The Kaiyukan is a must see attraction when visiting Osaka. One of the largest aquariums in the world and one of only a handful that have managed to keep whale sharks alive in captivity. The aquarium focuses on marine life from all around the Pacific Ring of Fire of which Japan is a part. All the exhibits are written in English as well as Japanese and there is also a voice guidance system for rent.
One of the best things about this aquarium is the way the tanks are all multi level. So you begin in a rainforest watching the otters play from above but as you move down levels you get to watch them from water level and then from under the water as well. Most of the eleven giant tanks are situated this way so you get to see the animals from every angle possible.
Their whale shark, Yu-chan, is the major drawcard here, having just come over from the aquariums research center six months ago, when they released their older whale shark back into the wild. She spends her days languidly swimming around the giant tank and amazing thousands of visitors everyday. Rather young at about six years old, Yu-chan still weighs in at 900 kilograms and almost five metres. With that said,whale sharks may live to be over hundred years and become as much as ten meters long. Very little is known about these gentle giants and the aquarium is very involved in helping us to understand more about these amazing creatures. Sharing the tank with Yu-chan are giant Manta-rays, hammerhead sharks, wobbegongs and plenty more.
There is so much beautiful marine life to see here but some highlights include the massive Sea Otters, King Penguins and the very, very scary Giant Spider Crabs that usually live four hundred metres in the deep. These look like something out of War of the Worlds and the sharp points on their feet (?) had my heart pounding just thinking about being in the same ocean as them.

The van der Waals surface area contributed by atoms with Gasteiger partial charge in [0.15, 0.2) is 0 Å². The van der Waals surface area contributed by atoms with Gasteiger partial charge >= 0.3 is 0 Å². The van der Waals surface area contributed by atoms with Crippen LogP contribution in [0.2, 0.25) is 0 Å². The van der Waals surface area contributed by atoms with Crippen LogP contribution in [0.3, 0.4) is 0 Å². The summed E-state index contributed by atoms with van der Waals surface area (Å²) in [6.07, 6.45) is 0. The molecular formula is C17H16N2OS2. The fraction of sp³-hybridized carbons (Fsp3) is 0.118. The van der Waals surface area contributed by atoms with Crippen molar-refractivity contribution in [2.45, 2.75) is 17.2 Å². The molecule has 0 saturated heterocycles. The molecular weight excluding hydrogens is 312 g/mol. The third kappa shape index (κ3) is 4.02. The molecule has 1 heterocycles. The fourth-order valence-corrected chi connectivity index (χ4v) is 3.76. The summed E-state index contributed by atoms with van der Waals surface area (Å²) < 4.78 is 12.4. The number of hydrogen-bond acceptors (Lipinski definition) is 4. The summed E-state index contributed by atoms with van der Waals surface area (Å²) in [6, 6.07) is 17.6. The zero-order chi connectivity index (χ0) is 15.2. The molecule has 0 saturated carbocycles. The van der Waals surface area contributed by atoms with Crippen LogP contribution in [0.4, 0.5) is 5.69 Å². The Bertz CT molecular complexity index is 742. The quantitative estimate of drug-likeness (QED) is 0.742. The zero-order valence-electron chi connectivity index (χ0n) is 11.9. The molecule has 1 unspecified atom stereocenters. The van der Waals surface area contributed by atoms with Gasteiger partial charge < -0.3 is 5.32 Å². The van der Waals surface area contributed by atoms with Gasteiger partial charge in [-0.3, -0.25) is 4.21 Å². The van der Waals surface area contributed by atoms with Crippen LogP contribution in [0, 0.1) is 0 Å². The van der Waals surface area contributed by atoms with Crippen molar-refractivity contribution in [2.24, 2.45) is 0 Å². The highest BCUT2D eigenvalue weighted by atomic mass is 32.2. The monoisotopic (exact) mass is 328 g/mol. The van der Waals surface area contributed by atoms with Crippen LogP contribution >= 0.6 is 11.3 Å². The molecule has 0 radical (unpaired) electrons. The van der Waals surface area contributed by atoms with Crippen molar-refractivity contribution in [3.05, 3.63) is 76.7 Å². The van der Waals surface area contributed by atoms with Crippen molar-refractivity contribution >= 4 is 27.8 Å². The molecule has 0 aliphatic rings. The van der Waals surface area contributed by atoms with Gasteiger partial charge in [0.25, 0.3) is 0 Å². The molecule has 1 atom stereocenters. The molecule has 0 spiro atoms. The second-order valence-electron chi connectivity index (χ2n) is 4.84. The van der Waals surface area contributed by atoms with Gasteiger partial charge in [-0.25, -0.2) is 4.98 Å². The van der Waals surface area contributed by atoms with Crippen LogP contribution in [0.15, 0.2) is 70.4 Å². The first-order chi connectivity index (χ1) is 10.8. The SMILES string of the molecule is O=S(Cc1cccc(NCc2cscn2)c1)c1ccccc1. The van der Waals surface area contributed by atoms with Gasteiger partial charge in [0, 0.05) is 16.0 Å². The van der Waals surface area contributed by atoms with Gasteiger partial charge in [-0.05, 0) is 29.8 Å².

The jelly-fish tanks are also a definite favorite of mine. These strange creatures simply float around in their tanks lit up in pulsing neon colors that shine through their translucent bodies.
There gift shop is packed with everything from giant stuffed whale sharks to educational DVD’s. There’s something for everyone to buy here and the money helps with the aquarium's important research into our precious oceans.
Next door to the Osaka Aquarium lies the Tempozan Giant Ferris Wheel. At the top you are 112.5 metres above the city. When first built it was the largest in the world but is no longer since the erection of the London Eye. During the day you can see all the way to the Awaji Bridge, the worlds longest suspension bridge at four kilometres long, connecting Kobe to Awaji Island. At night the city lights extend in every direction in a warm glow of streetlight and neon.
The lights of the ferris wheel at night actually correspond to tomorrow’s weather, a stunning way to find out the forecast. It was lit up red while we were riding so we knew we were in for a fine day to celebrate New Years Eve. The ride takes about fifteen minutes to complete and there is a guide in English piped through the PA in each capsule.
The Kaiyukan is an amazing way to spend an afternoon in Osaka and the area around it is full of shops and other attractions to see and do. The exhibits will give you an amazing view into the varied life in our oceans and remind you of why we need to protect them.